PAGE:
At the time, The Nation’s Elie Mystal had a great explanation of this potentially perplexing approach:

Why is Garland’s DOJ blocking the full release of the memo? Why is it running this kind of interference for Barr’s Justice Department? Well, because at core, Garland (like so many in the Biden administration) is an institutionalist. This kind of appeal defends the integrity of the Department of Justice. It says the institution does not lie to the court (even if the previous administration included a cadre of professional liars). It says the institution does not provide advice on how to cover up the crimes of the president (even if that’s precisely what Barr did).

“It’s important to understand that the credibility of the DOJ took a major hit during the Barr regime,” Mystal continues. “There are people throughout the Justice Department who desperately want that credibility back. This kind of appeal is a fairly normal move from people who think institutional credibility must be defended at all costs.”

So Garland is protecting that institution by defending the last president’s possible crimes. The other option, as Mystal writes, would be “to hold members, or previous members, of the institution accountable for their actions”–to make it clear that the institution would not tolerate criminals in its ranks. But Garland isn’t doing that.

In a statement, a White House spokesperson said that the “White House was not consulted by DOJ on the decision to file this brief or its contents.”

The statement continues: “And while we are not going to comment on this ongoing litigation, the American people know well that President Biden and his team have utterly different standards from their predecessors for what qualify as acceptable statements.”

Basically, Biden doesn’t approve of what Trump did but he’s keeping his distance from the DOJ’s decision to interfere in this case. But Biden also knew exactly what a diehard institutionalist Garland was when he appointed him to this position.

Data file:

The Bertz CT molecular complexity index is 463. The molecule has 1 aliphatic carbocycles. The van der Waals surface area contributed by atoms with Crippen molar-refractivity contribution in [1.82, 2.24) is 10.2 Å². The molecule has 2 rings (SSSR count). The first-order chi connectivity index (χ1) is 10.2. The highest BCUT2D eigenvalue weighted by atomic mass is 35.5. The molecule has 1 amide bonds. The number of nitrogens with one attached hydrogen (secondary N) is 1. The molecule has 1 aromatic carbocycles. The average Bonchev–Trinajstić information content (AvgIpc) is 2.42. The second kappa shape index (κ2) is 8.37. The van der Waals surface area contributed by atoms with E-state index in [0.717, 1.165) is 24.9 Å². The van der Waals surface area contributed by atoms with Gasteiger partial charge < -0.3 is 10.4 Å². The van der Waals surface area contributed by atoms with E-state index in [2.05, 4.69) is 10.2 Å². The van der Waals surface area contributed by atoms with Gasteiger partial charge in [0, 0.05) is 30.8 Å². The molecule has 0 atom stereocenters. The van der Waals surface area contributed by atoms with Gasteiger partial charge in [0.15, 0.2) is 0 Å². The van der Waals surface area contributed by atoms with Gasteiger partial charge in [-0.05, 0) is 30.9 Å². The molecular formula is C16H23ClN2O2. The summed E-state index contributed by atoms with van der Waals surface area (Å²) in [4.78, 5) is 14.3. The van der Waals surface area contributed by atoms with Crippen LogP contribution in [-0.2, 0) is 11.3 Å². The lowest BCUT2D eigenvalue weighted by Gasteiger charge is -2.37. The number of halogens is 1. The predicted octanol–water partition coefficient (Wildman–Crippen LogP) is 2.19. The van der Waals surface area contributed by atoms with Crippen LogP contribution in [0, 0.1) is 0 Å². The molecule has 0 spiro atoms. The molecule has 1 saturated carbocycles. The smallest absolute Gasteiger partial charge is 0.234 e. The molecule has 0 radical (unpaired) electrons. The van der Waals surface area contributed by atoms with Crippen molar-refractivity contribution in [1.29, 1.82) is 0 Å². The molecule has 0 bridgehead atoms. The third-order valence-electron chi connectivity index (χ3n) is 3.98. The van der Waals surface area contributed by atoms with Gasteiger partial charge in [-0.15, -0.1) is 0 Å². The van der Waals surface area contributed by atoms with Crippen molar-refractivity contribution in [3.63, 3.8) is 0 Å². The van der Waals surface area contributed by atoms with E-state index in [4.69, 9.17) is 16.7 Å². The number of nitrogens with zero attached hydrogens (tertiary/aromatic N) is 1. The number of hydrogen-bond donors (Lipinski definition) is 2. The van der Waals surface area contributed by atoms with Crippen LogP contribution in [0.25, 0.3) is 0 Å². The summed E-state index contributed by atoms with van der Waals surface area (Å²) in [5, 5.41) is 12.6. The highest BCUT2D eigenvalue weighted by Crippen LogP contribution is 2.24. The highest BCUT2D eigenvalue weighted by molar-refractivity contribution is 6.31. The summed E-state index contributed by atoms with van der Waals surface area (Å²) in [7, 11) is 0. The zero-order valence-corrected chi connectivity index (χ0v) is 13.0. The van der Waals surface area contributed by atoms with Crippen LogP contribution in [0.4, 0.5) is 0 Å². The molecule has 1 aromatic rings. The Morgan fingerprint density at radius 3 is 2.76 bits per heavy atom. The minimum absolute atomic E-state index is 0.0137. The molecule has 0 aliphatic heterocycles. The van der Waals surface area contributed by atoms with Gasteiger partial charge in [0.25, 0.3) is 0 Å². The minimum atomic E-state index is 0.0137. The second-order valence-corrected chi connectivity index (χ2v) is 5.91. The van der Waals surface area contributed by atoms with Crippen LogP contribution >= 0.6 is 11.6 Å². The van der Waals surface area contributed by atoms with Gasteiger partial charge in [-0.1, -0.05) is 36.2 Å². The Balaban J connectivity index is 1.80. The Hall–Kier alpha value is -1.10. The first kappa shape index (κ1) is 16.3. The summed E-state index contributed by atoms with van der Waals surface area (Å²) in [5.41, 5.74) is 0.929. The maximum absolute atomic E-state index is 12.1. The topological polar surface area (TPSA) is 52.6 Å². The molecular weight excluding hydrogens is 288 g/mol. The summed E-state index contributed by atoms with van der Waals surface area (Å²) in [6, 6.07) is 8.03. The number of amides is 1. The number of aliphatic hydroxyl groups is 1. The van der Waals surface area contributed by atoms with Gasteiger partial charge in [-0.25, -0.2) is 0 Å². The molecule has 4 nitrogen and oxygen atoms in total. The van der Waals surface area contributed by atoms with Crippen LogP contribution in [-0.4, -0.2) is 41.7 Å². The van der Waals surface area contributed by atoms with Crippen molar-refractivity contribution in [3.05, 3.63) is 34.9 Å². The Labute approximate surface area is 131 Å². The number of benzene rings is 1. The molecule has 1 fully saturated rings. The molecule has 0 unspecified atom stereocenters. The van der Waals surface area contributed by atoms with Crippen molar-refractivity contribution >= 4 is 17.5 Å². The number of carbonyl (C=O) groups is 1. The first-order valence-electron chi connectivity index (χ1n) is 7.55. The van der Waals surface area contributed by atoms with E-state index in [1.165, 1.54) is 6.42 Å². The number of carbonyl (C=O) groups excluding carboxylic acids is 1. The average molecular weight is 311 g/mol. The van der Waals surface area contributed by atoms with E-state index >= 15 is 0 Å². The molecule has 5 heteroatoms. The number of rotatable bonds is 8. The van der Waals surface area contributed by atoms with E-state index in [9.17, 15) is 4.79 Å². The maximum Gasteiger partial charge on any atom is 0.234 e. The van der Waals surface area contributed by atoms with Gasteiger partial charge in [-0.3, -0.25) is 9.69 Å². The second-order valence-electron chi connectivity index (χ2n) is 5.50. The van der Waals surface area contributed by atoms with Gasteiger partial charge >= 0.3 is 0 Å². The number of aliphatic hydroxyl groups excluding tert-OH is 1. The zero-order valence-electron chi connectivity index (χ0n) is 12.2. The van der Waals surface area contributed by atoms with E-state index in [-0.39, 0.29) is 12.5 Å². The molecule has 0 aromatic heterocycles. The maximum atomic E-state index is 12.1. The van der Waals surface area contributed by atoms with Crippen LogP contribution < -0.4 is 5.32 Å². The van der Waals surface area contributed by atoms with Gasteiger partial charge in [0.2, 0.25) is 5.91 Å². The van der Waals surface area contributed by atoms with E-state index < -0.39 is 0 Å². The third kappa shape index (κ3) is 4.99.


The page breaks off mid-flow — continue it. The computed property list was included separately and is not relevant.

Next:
In a statement, Carroll’s lawyer Roberta Kaplan said:

It is horrific that Donald Trump raped E. Jean Carroll in a New York City department store many years ago. But it is truly shocking that the current Department of Justice would allow Donald Trump to get away with lying about it, thereby depriving our client of her day in court. The DOJ’s position is not only legally wrong, it is morally wrong since it would give federal officials free license to cover up private sexual misconduct by publicly brutalizing any woman who has the courage to come forward.

(via Politico, BuzzFeed News, image: CNN)
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Vivian Kane (she/her) is the Senior News Editor at The Mary Sue, where she's been writing about politics and entertainment (and all the ways in which the two overlap) since the dark days of late 2016. Born in San Francisco and radicalized in Los Angeles, she now lives in Kansas City, Missouri, where she gets to put her MFA to use covering the local theatre scene. She is the co-owner of The Pitch, Kansas City’s alt news and culture magazine, alongside her husband, Brock Wilbur, with whom she also shares many cats.